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Writing A Simple UI With GopherJS and Vecty


I recently started playing with GopherJS & Vecty to build a terribly simple portfolio website for myself -- the one you are currently viewing.

GopherJS is a Go library that compiles Go code to Javascript. It also gives you access to Javascript's global objects such as window and global.

Vecty, on the other hand, is a React-like library that lets you write UI applications in Go. This will be my focus in this post.

The documentation in Vecty, as of writing date, is almost non-existent, but they have built a couple of example applications to play with in order for you to learn how to use Vecty.

Getting Started

To render a component to the DOM you must first render the <body> tag. To do so, run the following line in your main function:

1package main
3import ""
5func main() {
6	vecty.RenderBody(&MyComponent{})

Note that MyComponent must render a Body element.

Let's get to the React-like Components part. You can define a component by embedding vecty.Core into a struct.

1    type MyComponent struct {
2        vecty.Core
3    }

The next thing you need to do is define a Render method that returns *vecty.HTML. In our MyComponent case, it must return a Body element. Other child components can return any element they want.

 1import (
 2    ""
 3    ""
 6func (mc *MyComponent) Render() vecty.ComponentOrHTML {
 7    return elem.Body(
 8        &MyChildComponent{},
 9        vecty.Text("some footer text"),
10    )

So how does the render method work?

A Component's render method must return a vecty.ComponentOrHTML. Think of it as a component that must return a DOM element. Afterall, you're coding a web page. This is where the elem package comes in. It gives you access to all DOM elements, such as the <body> tag above.

What's going on inside the elem.Body function?

If you hover over elem.Body, or any other element, you'll notice that it takes a variadic argument of vecty.MarkupOrChild. This is an empty interface that panics if you pass it the wrong interface, so don't rely on static typing here.

What this type says is that we can safely pass Markup, which we will get to in a second, or Component, i.e. MyChildComponent, or HTML which can be other html elements such as elem.Div(), elem.Span(), or vecty.Text(), as arguments.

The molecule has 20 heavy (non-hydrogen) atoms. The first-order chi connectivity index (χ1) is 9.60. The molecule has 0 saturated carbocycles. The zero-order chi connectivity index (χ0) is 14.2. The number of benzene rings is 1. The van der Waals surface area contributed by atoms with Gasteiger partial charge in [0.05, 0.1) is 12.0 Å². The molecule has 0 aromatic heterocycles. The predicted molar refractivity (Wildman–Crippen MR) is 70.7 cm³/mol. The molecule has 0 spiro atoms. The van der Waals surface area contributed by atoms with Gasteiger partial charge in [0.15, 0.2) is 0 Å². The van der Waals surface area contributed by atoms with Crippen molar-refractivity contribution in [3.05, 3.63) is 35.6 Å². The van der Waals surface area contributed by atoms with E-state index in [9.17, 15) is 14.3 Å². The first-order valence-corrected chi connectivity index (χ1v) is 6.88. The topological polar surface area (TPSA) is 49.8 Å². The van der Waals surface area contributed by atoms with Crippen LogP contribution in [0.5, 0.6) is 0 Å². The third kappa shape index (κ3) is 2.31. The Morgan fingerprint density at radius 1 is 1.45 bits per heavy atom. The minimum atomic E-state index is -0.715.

Finally let's look at what MyChildComponent renders:

1func (mc *MyComponent) Render() vecty.ComponentOrHTML {
2    return elem.Div(
3        vecty.Markup(vecty.Class("my-main-container")),
4        vecty.Text("Welcome to my site"),
5    )

Notice that the child Component is fundamentally the same as the parent Component. I just took the liberty here to introduce you to the Markup part aka the vecty.Markup(vecty.Class("my-main-container")) part. There is also a prop package that lets you pass element attributes to your HTML such as ID, href, etc.

Running On The Browser

Now that you wrote your first simple Component, you can see it on the browser using GopherJS

If you know how to use Go tools, you know how to use GopherJS.

go get

And from your main package directory run

gopherjs build .

This will spit out a JavaScript file as well source maps for it. You can then create an index.html file and include the JS file in a typical <script> tag.

Other useful stuff:

Vecty provides many other tools but the above should be enough to get you started. You can look at the examples I mentioned or you check out this website's source code here


When I first decided to play with GopherJS & Vecty, the intention was to just try them out and not care about any limitations. However, I was surprised by how easy and pleasant the transition was from Go on the backend to Go on the frontend. Kudos to the GopherJS & Vecty contributors!

As of this date, I wouldn't recommend this workflow for large & complex UIs just yet. Mainly because Node.js and React and its family of tools and libraries, are quite mature with a large and supportive community.

Furthermore, one complaint I have for languages that compile to JavaScript is SourceMaps instability. This is not a Go-specific issue. But in my experience, I find that SourceMaps, knowing nothing about their internals, tend to fail when your UI gets to a certain level of complexity which makes debugging annoying to the point of regret.

All of that being said, I do think once you try GopherJS & Vecty, you will get optimistic very quickly.

Go by default solves a lot of JavaScript's limitations: static analysis, concurrency, dependencies, editor-tools and more. What is currently missing is essential UI-scalablity tools similar to Webpack's eco-system: chunking, progressive-loading, CSS processing, cached builds...etc.

In my experience, these tools are vital for building scalable User Interfaces like the ones we build at work & co. Therefore, once those tools are introduced to the GopherJS ecosystem, the combination of these tools with what Go offers will make a very compelling case for building heavy-duty UIs.

Next up I will write about writing a History API router for Vecty : )